On Monday, August 6, Deandre Buchanan appeared via television screen before Circuit Court Judge Kevin D. Harrell on two of the charges levied against him: Burglary in the First Degree and Stealing in the First Degree. Judge Harrell declined to reduce the $10,000, 10% bond against Buchanan, despite a request from the defendant to do so.
Buchanan argued for a reduced bond or a release on his own recognizance (RoR), saying that he’d recently secured a job, had a child to care for, and only skipped out on house arrest because he didn’t get along with the homeowner.
“I’m trying to do right now, your honor, I just need a chance,” Buchanan said.
Assistant Prosecuting Attorney Jamie Hunt, however, appeared before the court to request that the bond be upheld, due primarily to the fact that additional charges are pending against Buchanan. Harrell decided against a bond reduction, in part because Buchanan failed to comply with the terms of his prior house arrest.
“If you can’t make it on county house arrest, I’m sure not going to give you an RoR bond,” Harrell said.
After the hearing, Jackson County Prosecutor’s Office Director of Communications Mike Mansur cautioned that the decision not to reduce Buchanan’s bond doesn’t necessarily mean that he’ll remain incarcerated indefinitely. Mansur noted that on August 6, the Jackson County jail was 110 inmates over capacity.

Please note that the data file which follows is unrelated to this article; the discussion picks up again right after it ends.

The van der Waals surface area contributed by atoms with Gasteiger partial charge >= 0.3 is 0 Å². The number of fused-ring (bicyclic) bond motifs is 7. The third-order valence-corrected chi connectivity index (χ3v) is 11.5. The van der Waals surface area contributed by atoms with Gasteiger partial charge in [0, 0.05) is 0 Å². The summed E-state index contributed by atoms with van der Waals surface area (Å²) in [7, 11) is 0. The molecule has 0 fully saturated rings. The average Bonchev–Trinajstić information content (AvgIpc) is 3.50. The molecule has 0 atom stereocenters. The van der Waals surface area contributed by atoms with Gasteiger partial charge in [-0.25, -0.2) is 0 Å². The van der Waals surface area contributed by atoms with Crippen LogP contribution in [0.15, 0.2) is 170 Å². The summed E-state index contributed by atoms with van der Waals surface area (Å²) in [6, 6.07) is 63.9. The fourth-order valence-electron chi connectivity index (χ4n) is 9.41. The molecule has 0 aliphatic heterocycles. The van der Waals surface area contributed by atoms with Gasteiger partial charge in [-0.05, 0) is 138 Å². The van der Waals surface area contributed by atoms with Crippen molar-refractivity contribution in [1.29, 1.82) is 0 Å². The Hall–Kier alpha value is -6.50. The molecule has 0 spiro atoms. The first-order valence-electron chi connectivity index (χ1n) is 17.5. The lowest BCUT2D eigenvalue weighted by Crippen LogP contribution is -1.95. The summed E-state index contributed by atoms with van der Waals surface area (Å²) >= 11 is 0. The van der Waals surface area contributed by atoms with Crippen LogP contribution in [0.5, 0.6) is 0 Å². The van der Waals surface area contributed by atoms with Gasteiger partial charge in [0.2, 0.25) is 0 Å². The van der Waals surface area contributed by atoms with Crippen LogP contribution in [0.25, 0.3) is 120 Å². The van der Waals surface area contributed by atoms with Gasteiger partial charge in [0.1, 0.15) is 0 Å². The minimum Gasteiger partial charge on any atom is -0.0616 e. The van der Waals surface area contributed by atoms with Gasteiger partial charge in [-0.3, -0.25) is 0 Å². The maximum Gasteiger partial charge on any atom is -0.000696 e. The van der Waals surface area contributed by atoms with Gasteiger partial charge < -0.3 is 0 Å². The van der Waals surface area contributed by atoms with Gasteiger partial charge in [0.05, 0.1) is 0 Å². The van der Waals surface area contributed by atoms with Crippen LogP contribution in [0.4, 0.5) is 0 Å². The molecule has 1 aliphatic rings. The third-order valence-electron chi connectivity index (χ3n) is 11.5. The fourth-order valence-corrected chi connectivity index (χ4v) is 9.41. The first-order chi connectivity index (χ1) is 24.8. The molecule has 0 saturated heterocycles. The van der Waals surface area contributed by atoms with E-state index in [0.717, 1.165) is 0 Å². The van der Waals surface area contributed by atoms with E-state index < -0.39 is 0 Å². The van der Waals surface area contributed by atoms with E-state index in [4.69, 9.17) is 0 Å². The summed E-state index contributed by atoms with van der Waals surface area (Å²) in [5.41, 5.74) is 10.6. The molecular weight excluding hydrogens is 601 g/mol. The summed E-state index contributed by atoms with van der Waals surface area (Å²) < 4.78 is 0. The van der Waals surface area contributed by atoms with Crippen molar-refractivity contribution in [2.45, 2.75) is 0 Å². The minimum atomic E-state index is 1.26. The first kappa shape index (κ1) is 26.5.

“We’re going to do everything we can to keep him in, but sometimes we’re fighting a battle we can’t win because of the capacity issue,” Mansur said.
One of Buchanan’s victims, Kesar Sharma-Crawford, told the Northeast News on Monday, August 6 that she was victimized by Buchanan robberies twice in the same week during the spring of 2018. She said still remembers walking into her home with her two-year-old son to find it in disarray.
“It wasn’t just that it had been robbed; I had stuff from upstairs thrown downstairs, they had taken litter from my cat’s box and thrown it everywhere,” Sharma-Crawford said. “It was not just robbed, it was completely ransacked.”
Sharma-Crawford added that the idea of somebody being in her home was terrifying enough that the thought prevented her from staying in her home for several days. By the time she returned, she found that it had been robbed for a second time.
“You become skittish, and you still are skittish from it,” Sharma-Crawford said. “Maybe I’m just paranoid, but after it happening two times in a week, and just the complete disregard for my well-being by these people, it shows a sign of their complete disregard for people in general.”